... gh to eat. Douglass repeatedly mentions how often he "(felt) the gnawing pains of hunger." (31) His masters had more than an adequate supply of food but would rather it "lay moldering" (31) than give it to the slaves. Not only is this more evidence as to the cruel and selfish nature of slaveholders, but it shows how animals were treated better than slaves. To know that animals were treated better than certain human beings in the south would hit a nerve with Douglasss targeted audience. Imaging themselves to be treated so worthlessly by another human being, literate northern whites would feel divided from southern slave owners. To force his audience to feel further alienated, Douglass ela ...
    Related: frederick, frederick douglass, narrative of the life of frederick douglass, equal rights, human rights
  • Gambling And Crime Rate - 1,722 words
    Gambling And Crime Rate Many factors have influenced the rising crime rate, some being, increasing use of drugs, increasing population, and decreasing morals. America must find ways to decrease the crime rate legally. One question often going hand in hand with decreasing crime rate is would legalized gambling decrease the crime rate? During the late 1980's and early 1990's slow economic growth, cuts in federal funding, and growing public needs forced state and local governments to seek additional sources of revenue. Most states turned to lotteries, horse and dog racing, and most recently a growing number of states have resorted to casino gambling as a painless way to raise money. Case studie ...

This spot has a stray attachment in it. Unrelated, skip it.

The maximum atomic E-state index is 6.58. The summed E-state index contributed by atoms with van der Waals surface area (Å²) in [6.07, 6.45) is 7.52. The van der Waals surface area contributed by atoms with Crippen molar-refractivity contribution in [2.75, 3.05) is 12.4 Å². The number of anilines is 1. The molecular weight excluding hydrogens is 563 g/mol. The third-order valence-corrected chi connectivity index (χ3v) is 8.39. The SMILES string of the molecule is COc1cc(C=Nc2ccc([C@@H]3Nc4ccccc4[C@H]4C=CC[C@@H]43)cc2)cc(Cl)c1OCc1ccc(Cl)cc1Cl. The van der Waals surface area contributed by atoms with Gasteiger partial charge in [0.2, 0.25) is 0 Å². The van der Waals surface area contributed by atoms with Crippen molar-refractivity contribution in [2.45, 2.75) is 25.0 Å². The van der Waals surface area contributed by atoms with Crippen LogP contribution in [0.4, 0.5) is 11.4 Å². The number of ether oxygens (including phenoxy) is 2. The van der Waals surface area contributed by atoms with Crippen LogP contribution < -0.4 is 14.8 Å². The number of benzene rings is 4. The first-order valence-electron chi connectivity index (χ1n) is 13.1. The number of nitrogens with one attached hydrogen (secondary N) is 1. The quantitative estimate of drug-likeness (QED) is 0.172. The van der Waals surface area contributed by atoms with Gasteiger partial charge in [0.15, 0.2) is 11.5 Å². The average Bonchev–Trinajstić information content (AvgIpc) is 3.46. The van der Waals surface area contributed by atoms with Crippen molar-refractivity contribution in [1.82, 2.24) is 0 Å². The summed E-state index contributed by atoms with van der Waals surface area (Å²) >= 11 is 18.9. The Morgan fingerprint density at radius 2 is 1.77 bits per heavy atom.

Related: casino gambling, crime, crime rate, gambling, legalized gambling, organized crime, pathological gambling
  • Homeless - 806 words
    Homeless There are too many homeless people; the government is not helping, and there are not enough shelters. Today there are some thirty thousand children living on the streets of New York City. With this many homeless children on the streets, the government should be helping more by building more shelters. The government is not helping in the building of shelters, so the people of our country must help. "A federal takeover of the homelessness problem, with gushing federal dollars ... will do little to help" (Berne 100). "(The) Government creates homelessness and shelter dependency when it provides too little money even to pay the rent" (Rossi 106). The government needs to help the homeles ...
    Related: homeless, homeless population, york city, good thing, takeover
  • Homeless Books - 523 words